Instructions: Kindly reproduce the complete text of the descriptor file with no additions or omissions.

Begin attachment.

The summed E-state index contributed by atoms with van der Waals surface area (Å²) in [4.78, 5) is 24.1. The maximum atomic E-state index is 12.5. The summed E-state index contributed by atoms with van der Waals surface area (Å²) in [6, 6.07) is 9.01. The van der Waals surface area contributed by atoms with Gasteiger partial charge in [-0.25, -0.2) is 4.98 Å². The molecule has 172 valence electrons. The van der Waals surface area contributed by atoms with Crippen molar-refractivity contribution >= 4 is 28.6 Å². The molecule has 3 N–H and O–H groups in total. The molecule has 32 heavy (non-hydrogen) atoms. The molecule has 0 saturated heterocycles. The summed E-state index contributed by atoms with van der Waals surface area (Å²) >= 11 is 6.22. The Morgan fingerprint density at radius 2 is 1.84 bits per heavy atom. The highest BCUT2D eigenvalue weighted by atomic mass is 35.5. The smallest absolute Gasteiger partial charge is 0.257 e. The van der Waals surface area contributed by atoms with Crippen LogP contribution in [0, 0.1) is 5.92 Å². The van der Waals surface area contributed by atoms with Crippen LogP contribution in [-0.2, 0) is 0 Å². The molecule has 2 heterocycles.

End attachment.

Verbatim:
The summed E-state index contributed by atoms with van der Waals surface area (Å²) in [4.78, 5) is 24.1. The maximum atomic E-state index is 12.5. The summed E-state index contributed by atoms with van der Waals surface area (Å²) in [6, 6.07) is 9.01. The van der Waals surface area contributed by atoms with Gasteiger partial charge in [-0.25, -0.2) is 4.98 Å². The molecule has 172 valence electrons. The van der Waals surface area contributed by atoms with Crippen molar-refractivity contribution >= 4 is 28.6 Å². The molecule has 3 N–H and O–H groups in total. The molecule has 32 heavy (non-hydrogen) atoms. The molecule has 0 saturated heterocycles. The summed E-state index contributed by atoms with van der Waals surface area (Å²) >= 11 is 6.22. The Morgan fingerprint density at radius 2 is 1.84 bits per heavy atom. The highest BCUT2D eigenvalue weighted by atomic mass is 35.5. The smallest absolute Gasteiger partial charge is 0.257 e. The van der Waals surface area contributed by atoms with Crippen LogP contribution in [0, 0.1) is 5.92 Å². The van der Waals surface area contributed by atoms with Crippen LogP contribution in [-0.2, 0) is 0 Å². The molecule has 2 heterocycles.